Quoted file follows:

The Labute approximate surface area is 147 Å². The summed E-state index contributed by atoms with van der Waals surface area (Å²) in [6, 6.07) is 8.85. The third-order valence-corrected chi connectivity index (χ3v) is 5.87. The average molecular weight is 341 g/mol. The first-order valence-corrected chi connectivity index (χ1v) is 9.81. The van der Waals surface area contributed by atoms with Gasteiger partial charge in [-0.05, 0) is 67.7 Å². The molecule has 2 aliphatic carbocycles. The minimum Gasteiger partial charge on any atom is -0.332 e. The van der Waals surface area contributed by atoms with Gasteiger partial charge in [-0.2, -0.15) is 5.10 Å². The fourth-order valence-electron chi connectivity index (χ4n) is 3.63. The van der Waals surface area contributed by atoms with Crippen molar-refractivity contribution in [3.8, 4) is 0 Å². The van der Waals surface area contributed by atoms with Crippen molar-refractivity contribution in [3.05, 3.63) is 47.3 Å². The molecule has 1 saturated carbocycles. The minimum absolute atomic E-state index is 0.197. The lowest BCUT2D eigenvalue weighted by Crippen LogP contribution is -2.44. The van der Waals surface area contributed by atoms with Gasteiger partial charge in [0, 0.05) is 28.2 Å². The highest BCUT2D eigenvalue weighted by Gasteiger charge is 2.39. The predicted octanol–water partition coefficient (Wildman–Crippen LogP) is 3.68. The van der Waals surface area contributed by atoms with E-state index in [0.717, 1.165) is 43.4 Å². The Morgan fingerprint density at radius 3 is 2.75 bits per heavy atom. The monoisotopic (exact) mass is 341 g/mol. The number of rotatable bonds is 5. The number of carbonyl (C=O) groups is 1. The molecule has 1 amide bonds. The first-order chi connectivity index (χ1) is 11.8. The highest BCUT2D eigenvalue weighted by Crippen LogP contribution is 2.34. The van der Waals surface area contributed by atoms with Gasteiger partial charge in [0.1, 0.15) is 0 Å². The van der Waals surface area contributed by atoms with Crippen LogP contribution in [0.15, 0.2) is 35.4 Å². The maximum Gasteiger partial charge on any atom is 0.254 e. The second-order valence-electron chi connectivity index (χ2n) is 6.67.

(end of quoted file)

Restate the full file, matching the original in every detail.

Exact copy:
The Labute approximate surface area is 147 Å². The summed E-state index contributed by atoms with van der Waals surface area (Å²) in [6, 6.07) is 8.85. The third-order valence-corrected chi connectivity index (χ3v) is 5.87. The average molecular weight is 341 g/mol. The first-order valence-corrected chi connectivity index (χ1v) is 9.81. The van der Waals surface area contributed by atoms with Gasteiger partial charge in [-0.05, 0) is 67.7 Å². The molecule has 2 aliphatic carbocycles. The minimum Gasteiger partial charge on any atom is -0.332 e. The van der Waals surface area contributed by atoms with Gasteiger partial charge in [-0.2, -0.15) is 5.10 Å². The fourth-order valence-electron chi connectivity index (χ4n) is 3.63. The van der Waals surface area contributed by atoms with Crippen molar-refractivity contribution in [3.8, 4) is 0 Å². The van der Waals surface area contributed by atoms with Crippen molar-refractivity contribution in [3.05, 3.63) is 47.3 Å². The molecule has 1 saturated carbocycles. The minimum absolute atomic E-state index is 0.197. The lowest BCUT2D eigenvalue weighted by Crippen LogP contribution is -2.44. The van der Waals surface area contributed by atoms with Gasteiger partial charge in [0, 0.05) is 28.2 Å². The highest BCUT2D eigenvalue weighted by Gasteiger charge is 2.39. The predicted octanol–water partition coefficient (Wildman–Crippen LogP) is 3.68. The van der Waals surface area contributed by atoms with E-state index in [0.717, 1.165) is 43.4 Å². The Morgan fingerprint density at radius 3 is 2.75 bits per heavy atom. The monoisotopic (exact) mass is 341 g/mol. The number of rotatable bonds is 5. The number of carbonyl (C=O) groups is 1. The molecule has 1 amide bonds. The first-order chi connectivity index (χ1) is 11.8. The highest BCUT2D eigenvalue weighted by Crippen LogP contribution is 2.34. The van der Waals surface area contributed by atoms with Gasteiger partial charge in [0.1, 0.15) is 0 Å². The van der Waals surface area contributed by atoms with Crippen LogP contribution in [0.15, 0.2) is 35.4 Å². The maximum Gasteiger partial charge on any atom is 0.254 e. The second-order valence-electron chi connectivity index (χ2n) is 6.67.